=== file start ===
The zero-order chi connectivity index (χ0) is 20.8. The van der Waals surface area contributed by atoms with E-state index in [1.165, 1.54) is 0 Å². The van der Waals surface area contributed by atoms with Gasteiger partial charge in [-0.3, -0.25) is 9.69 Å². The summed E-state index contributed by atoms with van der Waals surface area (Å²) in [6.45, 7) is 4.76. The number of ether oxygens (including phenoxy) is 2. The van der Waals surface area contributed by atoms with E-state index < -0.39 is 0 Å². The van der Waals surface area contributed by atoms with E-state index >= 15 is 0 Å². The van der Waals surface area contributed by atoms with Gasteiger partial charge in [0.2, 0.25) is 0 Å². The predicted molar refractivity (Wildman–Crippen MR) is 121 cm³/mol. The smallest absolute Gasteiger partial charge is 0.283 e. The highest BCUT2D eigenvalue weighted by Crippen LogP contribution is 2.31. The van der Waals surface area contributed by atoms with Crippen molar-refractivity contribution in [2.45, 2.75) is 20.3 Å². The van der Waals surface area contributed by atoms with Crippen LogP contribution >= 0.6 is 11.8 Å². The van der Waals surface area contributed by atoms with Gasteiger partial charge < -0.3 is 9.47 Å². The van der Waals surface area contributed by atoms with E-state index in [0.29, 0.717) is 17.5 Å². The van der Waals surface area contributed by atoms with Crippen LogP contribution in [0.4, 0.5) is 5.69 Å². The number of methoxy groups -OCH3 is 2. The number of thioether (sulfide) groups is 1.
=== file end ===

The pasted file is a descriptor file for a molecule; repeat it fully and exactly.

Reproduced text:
The zero-order chi connectivity index (χ0) is 20.8. The van der Waals surface area contributed by atoms with E-state index in [1.165, 1.54) is 0 Å². The van der Waals surface area contributed by atoms with Gasteiger partial charge in [-0.3, -0.25) is 9.69 Å². The summed E-state index contributed by atoms with van der Waals surface area (Å²) in [6.45, 7) is 4.76. The number of ether oxygens (including phenoxy) is 2. The van der Waals surface area contributed by atoms with E-state index < -0.39 is 0 Å². The van der Waals surface area contributed by atoms with E-state index >= 15 is 0 Å². The van der Waals surface area contributed by atoms with Gasteiger partial charge in [0.2, 0.25) is 0 Å². The predicted molar refractivity (Wildman–Crippen MR) is 121 cm³/mol. The smallest absolute Gasteiger partial charge is 0.283 e. The highest BCUT2D eigenvalue weighted by Crippen LogP contribution is 2.31. The van der Waals surface area contributed by atoms with Crippen molar-refractivity contribution in [2.45, 2.75) is 20.3 Å². The van der Waals surface area contributed by atoms with Crippen LogP contribution >= 0.6 is 11.8 Å². The van der Waals surface area contributed by atoms with Gasteiger partial charge < -0.3 is 9.47 Å². The van der Waals surface area contributed by atoms with E-state index in [0.29, 0.717) is 17.5 Å². The van der Waals surface area contributed by atoms with Crippen LogP contribution in [0.4, 0.5) is 5.69 Å². The number of methoxy groups -OCH3 is 2. The number of thioether (sulfide) groups is 1.